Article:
Where's that stimulus money going?
With the economic stimulus package now signed into law by President Obama, a picture of how some of the money may be spent locally is beginning to emerge on the transit front.
A report by the Metropolitan Transportation Authority to the agency's board spells out how much money the county may get -- $850 million to $950 million -- and suggests where some of it could go, pending necessary local, state and/or federal approvals. Here's a link to the staff report.
It's a long list of projects that may qualify for funding from the bill, with a lot of smaller projects that fall solidly under the label "most un-sexy." For example, Cerritos would like a new four-lane bridge over Coyote Creek, Long Beach has several bike lane improvements in mind and the city of L.A. would like to do some pedestrian enhancements on several streets. Local transit agencies could see millions of dollars -- a good thing considering the state Legislature just cut funding for them in their budget deal last week.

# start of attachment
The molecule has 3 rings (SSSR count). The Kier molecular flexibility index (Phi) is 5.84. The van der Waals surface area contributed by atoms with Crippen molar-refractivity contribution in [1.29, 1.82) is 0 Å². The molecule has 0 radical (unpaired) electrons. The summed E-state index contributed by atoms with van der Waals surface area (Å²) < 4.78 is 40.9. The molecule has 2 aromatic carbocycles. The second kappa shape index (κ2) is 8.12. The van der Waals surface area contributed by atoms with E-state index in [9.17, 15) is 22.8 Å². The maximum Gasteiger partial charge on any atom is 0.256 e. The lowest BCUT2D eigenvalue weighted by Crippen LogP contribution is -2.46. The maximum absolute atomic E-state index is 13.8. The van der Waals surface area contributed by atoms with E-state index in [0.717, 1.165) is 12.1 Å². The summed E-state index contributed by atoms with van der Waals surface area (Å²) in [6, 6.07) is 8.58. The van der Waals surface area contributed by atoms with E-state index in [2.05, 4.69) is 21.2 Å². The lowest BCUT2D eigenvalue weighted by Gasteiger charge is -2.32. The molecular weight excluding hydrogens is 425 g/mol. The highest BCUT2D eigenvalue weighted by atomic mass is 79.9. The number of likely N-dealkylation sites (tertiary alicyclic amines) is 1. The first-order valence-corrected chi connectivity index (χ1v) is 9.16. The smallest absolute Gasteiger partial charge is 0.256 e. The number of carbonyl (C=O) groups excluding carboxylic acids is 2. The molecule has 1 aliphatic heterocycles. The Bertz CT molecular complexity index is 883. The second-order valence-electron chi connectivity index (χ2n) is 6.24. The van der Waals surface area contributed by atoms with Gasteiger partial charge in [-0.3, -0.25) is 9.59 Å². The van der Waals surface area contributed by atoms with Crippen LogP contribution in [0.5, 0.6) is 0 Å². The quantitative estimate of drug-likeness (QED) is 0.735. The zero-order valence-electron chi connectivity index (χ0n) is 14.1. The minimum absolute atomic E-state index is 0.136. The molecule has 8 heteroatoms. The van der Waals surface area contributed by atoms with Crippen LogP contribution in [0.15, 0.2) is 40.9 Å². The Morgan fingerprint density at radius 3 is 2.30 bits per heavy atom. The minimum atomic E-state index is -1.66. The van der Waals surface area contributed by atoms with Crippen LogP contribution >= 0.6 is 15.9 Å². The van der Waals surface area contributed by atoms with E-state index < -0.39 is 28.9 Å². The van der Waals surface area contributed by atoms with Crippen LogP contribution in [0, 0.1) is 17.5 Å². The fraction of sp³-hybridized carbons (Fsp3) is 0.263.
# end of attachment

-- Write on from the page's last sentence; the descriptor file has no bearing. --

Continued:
There are also some big ticket items. Most notably, the MTA wants to pursue securing $150 million for both the first phase of the Expo Line and the planned Foothill Extension of the Gold Line from Pasadena to Azusa. Other big projects that could potentially receive federal money include the carpool lane that Caltrans wants to build on the 405 between the 10 and 101, the carpool lane on the 5 Freeway between the 170 and 118, and a plan to rebuild subway and Blue Line light rail cars. That last one could cost $350 million.
The most eye-catching item on the list? That would be the $5.3 million for preliminary work on developing a positive train control system for Metrolink. That's the advanced GPS system that is supposed to find the location of passenger and freight trains throughout Southern California and prevent them from colliding.
The MTA board is scheduled to talk about the list Thursday at its regular meeting.